Algae becomes a fuel alternative

While ethanol might be a media darling and go-to biofuel among politicos campaigning on a green platform, it's not the only alternative fuel in play.

While ethanol might be a media darling and go-to biofuel among politicos campaigning on a green platform, it's not the only alternative fuel in play.

Global Green Solutions and Valcent Products developed a push to spread awareness of Vertigro - an algae-to-biofuel technology that mass produces algae and extracts algae oil.

"Algae biofuel needed to be part of the alternative biofuel dialogue," says Nancy Tamosaitis, president of Vorticom, Vertigro's PR agency.

Initial media reaction was lukewarm, at best. Algae biofuel was eyed suspiciously by media, relegating it to the category of con men who were bathtub algae enthusiasts, Tamosaitis says.

"Top-tier media were not going to write or broadcast about the... algae biofuel story without going to the algae biofuel farm," she says.

Therefore, Vertigro's PR campaign focused on a pilot algae biofuel farm built in Anthony, TX, featuring a 6-acre facility with a "closed-loop" algae-production system designed to draw media interest and demonstrate the technology's viability and, ultimately, the investment potential of the venture.

Immediately after Labor Day, Vorticom issued a media alert inviting journalists to visit the farm.

A broadcast video producer was hired to shoot b-roll and interview Glen Kertz, plant physiologist and Valcent president and CEO.

The b-roll and release were distributed via PR Newswire and picked up by blogs and Web sites. Early coverage, such as Reuters' "Green fuel solution lurks in pond scum" story, was packaged and sent to media outlets to create buzz.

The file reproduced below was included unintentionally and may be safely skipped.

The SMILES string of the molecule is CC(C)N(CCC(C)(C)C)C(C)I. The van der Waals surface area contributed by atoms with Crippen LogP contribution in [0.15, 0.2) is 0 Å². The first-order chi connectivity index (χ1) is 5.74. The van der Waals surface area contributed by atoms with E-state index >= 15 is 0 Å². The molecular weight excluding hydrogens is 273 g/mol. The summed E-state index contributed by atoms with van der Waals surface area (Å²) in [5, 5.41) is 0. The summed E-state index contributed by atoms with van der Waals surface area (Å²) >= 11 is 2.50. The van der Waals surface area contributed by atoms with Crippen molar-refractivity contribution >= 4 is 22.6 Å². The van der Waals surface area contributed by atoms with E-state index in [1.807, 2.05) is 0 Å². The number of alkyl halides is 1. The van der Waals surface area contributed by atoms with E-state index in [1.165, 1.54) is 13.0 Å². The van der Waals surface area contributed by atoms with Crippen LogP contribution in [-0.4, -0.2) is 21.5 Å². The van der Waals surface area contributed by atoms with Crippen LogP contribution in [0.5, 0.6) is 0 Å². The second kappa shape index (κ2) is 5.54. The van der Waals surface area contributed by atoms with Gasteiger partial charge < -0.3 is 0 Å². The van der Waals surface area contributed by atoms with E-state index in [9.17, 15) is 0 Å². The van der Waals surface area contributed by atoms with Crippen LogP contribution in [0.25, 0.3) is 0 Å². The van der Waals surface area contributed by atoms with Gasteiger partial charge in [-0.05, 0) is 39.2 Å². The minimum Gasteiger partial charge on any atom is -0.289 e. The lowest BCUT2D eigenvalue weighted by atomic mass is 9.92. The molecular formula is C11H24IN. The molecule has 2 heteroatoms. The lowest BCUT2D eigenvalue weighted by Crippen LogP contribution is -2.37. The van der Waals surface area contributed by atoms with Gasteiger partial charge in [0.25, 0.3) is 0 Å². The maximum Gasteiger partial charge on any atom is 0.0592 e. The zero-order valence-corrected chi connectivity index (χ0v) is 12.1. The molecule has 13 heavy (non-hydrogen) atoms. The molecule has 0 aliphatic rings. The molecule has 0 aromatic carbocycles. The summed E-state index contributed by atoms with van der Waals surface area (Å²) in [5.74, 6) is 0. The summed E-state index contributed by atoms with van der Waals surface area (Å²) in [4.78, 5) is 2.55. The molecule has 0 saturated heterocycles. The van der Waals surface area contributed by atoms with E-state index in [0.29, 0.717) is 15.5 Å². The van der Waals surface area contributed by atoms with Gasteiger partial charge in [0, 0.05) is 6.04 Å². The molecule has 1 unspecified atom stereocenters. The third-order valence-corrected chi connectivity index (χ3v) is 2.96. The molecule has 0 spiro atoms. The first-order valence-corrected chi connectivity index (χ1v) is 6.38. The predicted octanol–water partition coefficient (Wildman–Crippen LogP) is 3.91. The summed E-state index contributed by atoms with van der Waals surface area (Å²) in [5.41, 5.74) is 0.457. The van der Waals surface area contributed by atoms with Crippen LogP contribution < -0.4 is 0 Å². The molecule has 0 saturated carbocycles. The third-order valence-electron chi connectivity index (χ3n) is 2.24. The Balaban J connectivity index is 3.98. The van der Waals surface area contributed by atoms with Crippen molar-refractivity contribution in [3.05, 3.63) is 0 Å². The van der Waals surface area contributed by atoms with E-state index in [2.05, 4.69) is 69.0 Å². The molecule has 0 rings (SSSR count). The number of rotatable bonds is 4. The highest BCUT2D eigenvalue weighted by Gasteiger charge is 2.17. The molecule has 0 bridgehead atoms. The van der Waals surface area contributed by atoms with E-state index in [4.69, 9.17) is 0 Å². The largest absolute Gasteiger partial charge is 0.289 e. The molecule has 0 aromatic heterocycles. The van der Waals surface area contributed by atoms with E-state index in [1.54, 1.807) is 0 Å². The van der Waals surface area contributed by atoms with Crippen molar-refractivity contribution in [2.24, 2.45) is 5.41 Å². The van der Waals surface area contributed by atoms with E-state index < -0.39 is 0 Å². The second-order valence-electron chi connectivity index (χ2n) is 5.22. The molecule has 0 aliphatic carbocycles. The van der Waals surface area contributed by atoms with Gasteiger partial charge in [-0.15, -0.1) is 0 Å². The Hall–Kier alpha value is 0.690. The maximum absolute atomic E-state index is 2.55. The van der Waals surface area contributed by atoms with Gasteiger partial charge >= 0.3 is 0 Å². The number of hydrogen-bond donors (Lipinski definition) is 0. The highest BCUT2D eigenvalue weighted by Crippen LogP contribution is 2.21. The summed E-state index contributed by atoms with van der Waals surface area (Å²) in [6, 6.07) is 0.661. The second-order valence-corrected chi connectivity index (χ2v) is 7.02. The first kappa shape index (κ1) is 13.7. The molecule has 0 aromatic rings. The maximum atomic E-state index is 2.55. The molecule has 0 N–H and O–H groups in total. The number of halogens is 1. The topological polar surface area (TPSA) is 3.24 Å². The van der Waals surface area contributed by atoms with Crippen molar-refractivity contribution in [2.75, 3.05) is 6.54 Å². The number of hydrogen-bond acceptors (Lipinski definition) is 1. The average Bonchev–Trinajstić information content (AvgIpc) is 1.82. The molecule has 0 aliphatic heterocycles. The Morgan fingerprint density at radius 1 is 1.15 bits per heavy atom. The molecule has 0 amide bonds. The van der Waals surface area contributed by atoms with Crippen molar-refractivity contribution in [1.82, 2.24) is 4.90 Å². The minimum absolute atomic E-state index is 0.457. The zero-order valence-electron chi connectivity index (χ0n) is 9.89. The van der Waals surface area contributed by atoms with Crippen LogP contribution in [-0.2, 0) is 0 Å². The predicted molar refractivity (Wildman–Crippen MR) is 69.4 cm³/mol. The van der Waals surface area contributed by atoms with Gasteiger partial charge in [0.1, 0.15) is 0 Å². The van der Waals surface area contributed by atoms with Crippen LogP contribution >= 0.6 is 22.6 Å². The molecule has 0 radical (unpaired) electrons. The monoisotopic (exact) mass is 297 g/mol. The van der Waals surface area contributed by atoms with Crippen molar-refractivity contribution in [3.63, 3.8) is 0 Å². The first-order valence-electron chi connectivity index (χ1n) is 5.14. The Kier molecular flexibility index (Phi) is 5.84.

"The media exposure helped generate an upswing in deal flow," Kertz says, adding that numerous companies are calling to be a part of the venture.

Coverage also included the El Paso Times, The Globe and Mail's Report on Business, Fuel Magazine, Biodiesel Magazine, and Biomass Magazine. Broadcast media included CNN, Marketwatch, and Telemundo.
Also, the Discovery Channel and Farmer's Almanac spent several days at the farm for segments.


"We are firmly established as a market player to watch," Kertz says. "The interest that the public relations outreach has secured is amazing. There is no advertising equivalent that could equate with the critical positive visibility that PR achieved."

The Vertigro algae farm continues to be an attraction for many media outlets.

PRWeek's View
This is the type of campaign where only PR could achieve such successful results.

This effort demonstrated that with the right approach, a late-entry to the market can easily get its name known and became a viable possibility.

The key here, though, was to create a destination, such as the algae farm in Texas, where the media can experience the topic first-hand and learn about the positives it has to offer.

PR team: Valcent Products (El Paso); Global Green Solutions (San Diego); and Vorticom (New York)
Campaign: Cutting Against the Grain to Build Awareness of Algae Biofuel
Duration: Spring 2007-ongoing
Budget: $100,000

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